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Date: Tue, 28 Jan 2014 04:46:37 +0400
From: Solar Designer <>
Subject: Re: Handling of hashes with different iteration counts

Frank, magnum -

On Tue, Jan 28, 2014 at 01:10:58AM +0100, Frank Dittrich wrote:
> Any suggestions what to change?

Iteration count is just a special case of tunable cost.  We already have
scrypt, which accepts three tunable cost parameters: N, r, p.  Maybe the
format should export these as up to two - t_cost and m_cost (as they're
called in PHC) - even if the underlying hash/KDF is more flexible.  For
the scrypt example, as long as our implementation doesn't use TMTO and
doesn't use scrypt's internal parallelism (since we've got plenty due to
multiple candidate passwords), the format may export N*r as m_cost and
N*r*p as t_cost.  And we'd need command-line options, similar to --salts,
which will let us choose subsets of hashes based on ranges of these
values (in fact, combined with --salts, this will be up to three ranges
that the chosen hashes must or must not fall within).

Your array of functions idea could be good, but I think we'll need
exactly two, so maybe just make it two functions, t_cost() and m_cost().
Many future password hashing schemes are likely to have more than 2
tunable parameters (and more than scrypt's 3, too), but for the purpose
of choosing which hashes to focus attacks on, we may translate those
many parameters into t_cost and m_cost for _our_ attacks.

t_cost shouldn't be in real time units, but rather in some fixed units -
e.g., for bcrypt it will be exactly the cost parameter specified with
hashes.  I think it's OK to keep it the base2-logarithm of actual cost,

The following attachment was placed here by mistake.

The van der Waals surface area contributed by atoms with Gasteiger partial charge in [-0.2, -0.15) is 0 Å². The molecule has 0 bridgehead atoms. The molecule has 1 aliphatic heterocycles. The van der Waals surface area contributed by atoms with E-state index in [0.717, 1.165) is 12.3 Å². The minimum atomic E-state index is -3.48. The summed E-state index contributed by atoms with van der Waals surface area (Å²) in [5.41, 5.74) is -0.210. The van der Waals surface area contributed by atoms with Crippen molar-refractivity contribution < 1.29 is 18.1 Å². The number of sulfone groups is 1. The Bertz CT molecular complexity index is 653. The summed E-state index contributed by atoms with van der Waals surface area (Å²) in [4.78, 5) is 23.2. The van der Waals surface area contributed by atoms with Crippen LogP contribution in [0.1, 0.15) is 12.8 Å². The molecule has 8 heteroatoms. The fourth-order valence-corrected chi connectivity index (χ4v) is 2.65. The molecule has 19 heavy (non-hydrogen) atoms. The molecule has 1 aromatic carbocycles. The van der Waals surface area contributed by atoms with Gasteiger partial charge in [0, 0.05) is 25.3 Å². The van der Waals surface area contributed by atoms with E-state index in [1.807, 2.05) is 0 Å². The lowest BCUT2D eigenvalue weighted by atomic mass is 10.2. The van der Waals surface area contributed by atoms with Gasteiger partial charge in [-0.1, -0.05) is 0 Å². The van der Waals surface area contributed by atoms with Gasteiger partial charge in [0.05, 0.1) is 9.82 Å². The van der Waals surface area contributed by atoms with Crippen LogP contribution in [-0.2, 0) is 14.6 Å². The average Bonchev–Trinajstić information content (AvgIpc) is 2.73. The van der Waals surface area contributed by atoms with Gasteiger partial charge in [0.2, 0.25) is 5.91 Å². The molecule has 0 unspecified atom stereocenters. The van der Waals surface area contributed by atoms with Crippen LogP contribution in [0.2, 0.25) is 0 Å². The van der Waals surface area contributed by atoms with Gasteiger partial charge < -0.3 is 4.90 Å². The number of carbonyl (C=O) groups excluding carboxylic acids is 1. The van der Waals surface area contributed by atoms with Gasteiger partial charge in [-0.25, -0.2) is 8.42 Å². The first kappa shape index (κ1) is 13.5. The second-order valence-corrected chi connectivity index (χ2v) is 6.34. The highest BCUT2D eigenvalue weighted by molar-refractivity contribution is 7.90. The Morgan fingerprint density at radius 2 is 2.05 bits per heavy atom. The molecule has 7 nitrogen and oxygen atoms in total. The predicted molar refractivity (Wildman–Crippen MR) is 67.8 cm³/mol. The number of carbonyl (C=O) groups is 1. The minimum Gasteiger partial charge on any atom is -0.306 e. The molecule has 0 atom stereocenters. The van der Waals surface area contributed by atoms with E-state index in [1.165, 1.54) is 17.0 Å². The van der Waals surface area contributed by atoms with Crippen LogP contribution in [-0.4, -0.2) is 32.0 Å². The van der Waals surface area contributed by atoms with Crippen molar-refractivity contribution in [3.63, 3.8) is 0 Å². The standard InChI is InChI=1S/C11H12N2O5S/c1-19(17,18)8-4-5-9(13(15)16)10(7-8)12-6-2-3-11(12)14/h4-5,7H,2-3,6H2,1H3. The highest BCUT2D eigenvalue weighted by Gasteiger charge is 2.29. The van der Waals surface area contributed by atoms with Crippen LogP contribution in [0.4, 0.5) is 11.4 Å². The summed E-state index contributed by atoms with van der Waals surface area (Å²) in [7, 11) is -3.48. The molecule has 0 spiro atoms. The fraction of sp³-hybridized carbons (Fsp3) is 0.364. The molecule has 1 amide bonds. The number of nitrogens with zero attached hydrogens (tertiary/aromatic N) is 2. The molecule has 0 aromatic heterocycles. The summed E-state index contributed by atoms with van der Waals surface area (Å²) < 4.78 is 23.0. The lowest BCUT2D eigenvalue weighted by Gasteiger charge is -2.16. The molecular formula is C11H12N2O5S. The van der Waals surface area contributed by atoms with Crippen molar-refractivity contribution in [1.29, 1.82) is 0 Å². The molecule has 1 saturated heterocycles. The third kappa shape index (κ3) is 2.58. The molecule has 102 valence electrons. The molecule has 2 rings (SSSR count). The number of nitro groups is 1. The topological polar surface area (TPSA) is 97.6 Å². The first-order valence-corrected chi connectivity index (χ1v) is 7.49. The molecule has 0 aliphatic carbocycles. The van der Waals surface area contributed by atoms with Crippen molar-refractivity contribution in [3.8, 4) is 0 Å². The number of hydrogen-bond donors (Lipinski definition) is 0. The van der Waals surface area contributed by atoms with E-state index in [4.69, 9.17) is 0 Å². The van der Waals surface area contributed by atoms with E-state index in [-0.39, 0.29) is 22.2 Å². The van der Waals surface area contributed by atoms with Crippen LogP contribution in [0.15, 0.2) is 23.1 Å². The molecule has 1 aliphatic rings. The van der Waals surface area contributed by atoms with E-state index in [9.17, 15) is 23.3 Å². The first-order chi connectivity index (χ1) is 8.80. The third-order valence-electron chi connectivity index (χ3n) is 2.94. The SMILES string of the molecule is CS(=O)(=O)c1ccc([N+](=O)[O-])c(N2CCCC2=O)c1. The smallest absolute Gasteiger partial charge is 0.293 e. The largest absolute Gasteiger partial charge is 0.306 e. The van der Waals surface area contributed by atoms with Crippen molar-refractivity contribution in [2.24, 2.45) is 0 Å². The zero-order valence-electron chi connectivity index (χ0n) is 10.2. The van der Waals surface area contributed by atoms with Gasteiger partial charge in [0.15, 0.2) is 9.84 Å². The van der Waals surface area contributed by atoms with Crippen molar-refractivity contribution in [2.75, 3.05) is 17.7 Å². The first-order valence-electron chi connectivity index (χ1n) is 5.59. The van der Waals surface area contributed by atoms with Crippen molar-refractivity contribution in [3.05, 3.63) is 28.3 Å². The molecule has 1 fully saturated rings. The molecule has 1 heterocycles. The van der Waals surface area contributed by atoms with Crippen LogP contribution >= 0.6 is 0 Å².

since that's how bcrypt is defined.  Or do we prefer to make it linear,
so that regardless of hash type if one doubles the acceptable t_cost,
they should expect the c/s rate to be roughly twice lower?  That would
make sense to me, too.  (Of course, actual effect on c/s rate will vary
depending on actual t_cost's distribution across available hashes.)

On the other hand, it'd be nice if our m_cost will be in bytes or KiB,
and will not include build-specific memory allocation overhead.  That
way, it'd be convenient to choose only hashes that fit in RAM, yet the
same command-line will result in consistent behavior across systems.

We could also have a just.conf setting that will specify the maximum
memory size that JtR is permitted to allocate, and its implementation
could use formats' exported m_cost in order to detect would-be-excessive
memory usage without actually reaching the threshold.  (I briefly
mentioned this idea in a discussion with Alexander Cherepanov before.)

"The t_cost and m_cost arguments are intended to parameterize time and
memory usage, respectively"

BTW, there are interesting discussions going on here:


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